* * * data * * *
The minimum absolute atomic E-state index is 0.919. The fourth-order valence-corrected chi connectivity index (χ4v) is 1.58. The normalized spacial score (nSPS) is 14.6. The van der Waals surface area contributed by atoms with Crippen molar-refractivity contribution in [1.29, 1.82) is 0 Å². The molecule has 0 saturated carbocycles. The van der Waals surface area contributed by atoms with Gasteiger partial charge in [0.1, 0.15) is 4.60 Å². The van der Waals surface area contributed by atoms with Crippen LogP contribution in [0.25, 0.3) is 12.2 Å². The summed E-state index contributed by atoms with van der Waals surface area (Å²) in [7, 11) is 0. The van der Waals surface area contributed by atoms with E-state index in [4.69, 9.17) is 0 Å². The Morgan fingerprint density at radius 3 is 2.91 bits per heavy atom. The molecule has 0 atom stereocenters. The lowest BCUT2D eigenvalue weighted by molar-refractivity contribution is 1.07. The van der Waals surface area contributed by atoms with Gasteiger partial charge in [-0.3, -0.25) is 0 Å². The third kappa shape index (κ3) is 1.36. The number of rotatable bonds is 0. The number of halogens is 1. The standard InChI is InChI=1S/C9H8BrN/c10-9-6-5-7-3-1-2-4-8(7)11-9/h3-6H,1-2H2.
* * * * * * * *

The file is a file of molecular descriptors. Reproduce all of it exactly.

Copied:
The minimum absolute atomic E-state index is 0.919. The fourth-order valence-corrected chi connectivity index (χ4v) is 1.58. The normalized spacial score (nSPS) is 14.6. The van der Waals surface area contributed by atoms with Crippen molar-refractivity contribution in [1.29, 1.82) is 0 Å². The molecule has 0 saturated carbocycles. The van der Waals surface area contributed by atoms with Gasteiger partial charge in [0.1, 0.15) is 4.60 Å². The van der Waals surface area contributed by atoms with Crippen LogP contribution in [0.25, 0.3) is 12.2 Å². The summed E-state index contributed by atoms with van der Waals surface area (Å²) in [7, 11) is 0. The van der Waals surface area contributed by atoms with E-state index in [4.69, 9.17) is 0 Å². The Morgan fingerprint density at radius 3 is 2.91 bits per heavy atom. The molecule has 0 atom stereocenters. The lowest BCUT2D eigenvalue weighted by molar-refractivity contribution is 1.07. The van der Waals surface area contributed by atoms with Gasteiger partial charge in [-0.3, -0.25) is 0 Å². The third kappa shape index (κ3) is 1.36. The number of rotatable bonds is 0. The number of halogens is 1. The standard InChI is InChI=1S/C9H8BrN/c10-9-6-5-7-3-1-2-4-8(7)11-9/h3-6H,1-2H2.